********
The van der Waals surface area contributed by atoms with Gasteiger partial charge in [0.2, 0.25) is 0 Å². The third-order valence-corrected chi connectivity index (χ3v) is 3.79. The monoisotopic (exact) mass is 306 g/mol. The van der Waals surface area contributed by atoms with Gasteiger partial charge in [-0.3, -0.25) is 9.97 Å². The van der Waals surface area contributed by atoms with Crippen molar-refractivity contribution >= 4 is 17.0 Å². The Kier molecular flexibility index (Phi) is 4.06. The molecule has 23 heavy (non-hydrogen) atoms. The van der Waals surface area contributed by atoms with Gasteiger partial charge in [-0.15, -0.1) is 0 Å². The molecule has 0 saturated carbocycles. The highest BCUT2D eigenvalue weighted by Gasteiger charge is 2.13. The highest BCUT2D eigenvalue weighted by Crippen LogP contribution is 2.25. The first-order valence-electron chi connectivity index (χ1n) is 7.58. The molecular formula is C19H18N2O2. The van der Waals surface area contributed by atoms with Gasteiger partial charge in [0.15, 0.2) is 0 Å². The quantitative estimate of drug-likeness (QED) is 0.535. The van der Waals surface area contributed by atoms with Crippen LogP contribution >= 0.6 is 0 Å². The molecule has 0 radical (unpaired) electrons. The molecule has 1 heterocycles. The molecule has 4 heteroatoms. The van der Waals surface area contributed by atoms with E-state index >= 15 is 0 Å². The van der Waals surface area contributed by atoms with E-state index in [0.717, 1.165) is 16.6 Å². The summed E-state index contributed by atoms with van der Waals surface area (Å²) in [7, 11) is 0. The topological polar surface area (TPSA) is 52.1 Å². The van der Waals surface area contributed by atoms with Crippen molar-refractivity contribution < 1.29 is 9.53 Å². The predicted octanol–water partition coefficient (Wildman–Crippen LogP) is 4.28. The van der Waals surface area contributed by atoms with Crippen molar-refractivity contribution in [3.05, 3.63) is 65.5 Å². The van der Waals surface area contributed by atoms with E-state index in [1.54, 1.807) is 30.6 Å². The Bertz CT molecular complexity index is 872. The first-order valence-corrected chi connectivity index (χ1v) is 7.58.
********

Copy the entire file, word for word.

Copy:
The van der Waals surface area contributed by atoms with Gasteiger partial charge in [0.2, 0.25) is 0 Å². The third-order valence-corrected chi connectivity index (χ3v) is 3.79. The monoisotopic (exact) mass is 306 g/mol. The van der Waals surface area contributed by atoms with Gasteiger partial charge in [-0.3, -0.25) is 9.97 Å². The van der Waals surface area contributed by atoms with Crippen molar-refractivity contribution >= 4 is 17.0 Å². The Kier molecular flexibility index (Phi) is 4.06. The molecule has 23 heavy (non-hydrogen) atoms. The van der Waals surface area contributed by atoms with Gasteiger partial charge in [-0.15, -0.1) is 0 Å². The molecule has 0 saturated carbocycles. The highest BCUT2D eigenvalue weighted by Gasteiger charge is 2.13. The highest BCUT2D eigenvalue weighted by Crippen LogP contribution is 2.25. The first-order valence-electron chi connectivity index (χ1n) is 7.58. The molecular formula is C19H18N2O2. The van der Waals surface area contributed by atoms with Gasteiger partial charge in [0.15, 0.2) is 0 Å². The quantitative estimate of drug-likeness (QED) is 0.535. The van der Waals surface area contributed by atoms with Crippen LogP contribution >= 0.6 is 0 Å². The molecule has 0 radical (unpaired) electrons. The molecule has 1 heterocycles. The molecule has 4 heteroatoms. The van der Waals surface area contributed by atoms with E-state index >= 15 is 0 Å². The van der Waals surface area contributed by atoms with E-state index in [0.717, 1.165) is 16.6 Å². The summed E-state index contributed by atoms with van der Waals surface area (Å²) in [7, 11) is 0. The topological polar surface area (TPSA) is 52.1 Å². The van der Waals surface area contributed by atoms with Crippen molar-refractivity contribution < 1.29 is 9.53 Å². The predicted octanol–water partition coefficient (Wildman–Crippen LogP) is 4.28. The van der Waals surface area contributed by atoms with Crippen molar-refractivity contribution in [3.05, 3.63) is 65.5 Å². The van der Waals surface area contributed by atoms with E-state index in [1.54, 1.807) is 30.6 Å². The Bertz CT molecular complexity index is 872. The first-order valence-corrected chi connectivity index (χ1v) is 7.58.